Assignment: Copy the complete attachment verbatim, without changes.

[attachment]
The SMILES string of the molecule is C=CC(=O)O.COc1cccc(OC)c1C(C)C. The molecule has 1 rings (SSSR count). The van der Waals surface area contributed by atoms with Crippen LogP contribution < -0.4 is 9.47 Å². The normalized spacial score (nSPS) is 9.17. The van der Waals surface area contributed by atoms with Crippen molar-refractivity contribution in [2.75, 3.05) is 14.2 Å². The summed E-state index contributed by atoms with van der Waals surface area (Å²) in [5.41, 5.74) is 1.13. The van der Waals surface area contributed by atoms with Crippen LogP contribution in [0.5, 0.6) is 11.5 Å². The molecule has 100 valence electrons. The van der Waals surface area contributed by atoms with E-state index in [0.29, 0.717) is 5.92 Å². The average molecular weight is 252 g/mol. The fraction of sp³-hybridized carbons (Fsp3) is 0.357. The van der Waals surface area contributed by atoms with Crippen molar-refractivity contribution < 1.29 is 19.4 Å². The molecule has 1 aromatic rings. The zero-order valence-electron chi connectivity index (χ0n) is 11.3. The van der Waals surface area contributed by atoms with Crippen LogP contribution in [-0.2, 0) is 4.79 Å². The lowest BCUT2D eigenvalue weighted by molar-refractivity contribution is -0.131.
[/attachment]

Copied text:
The SMILES string of the molecule is C=CC(=O)O.COc1cccc(OC)c1C(C)C. The molecule has 1 rings (SSSR count). The van der Waals surface area contributed by atoms with Crippen LogP contribution < -0.4 is 9.47 Å². The normalized spacial score (nSPS) is 9.17. The van der Waals surface area contributed by atoms with Crippen molar-refractivity contribution in [2.75, 3.05) is 14.2 Å². The summed E-state index contributed by atoms with van der Waals surface area (Å²) in [5.41, 5.74) is 1.13. The van der Waals surface area contributed by atoms with Crippen LogP contribution in [0.5, 0.6) is 11.5 Å². The molecule has 100 valence electrons. The van der Waals surface area contributed by atoms with E-state index in [0.29, 0.717) is 5.92 Å². The average molecular weight is 252 g/mol. The fraction of sp³-hybridized carbons (Fsp3) is 0.357. The van der Waals surface area contributed by atoms with Crippen molar-refractivity contribution < 1.29 is 19.4 Å². The molecule has 1 aromatic rings. The zero-order valence-electron chi connectivity index (χ0n) is 11.3. The van der Waals surface area contributed by atoms with Crippen LogP contribution in [-0.2, 0) is 4.79 Å². The lowest BCUT2D eigenvalue weighted by molar-refractivity contribution is -0.131.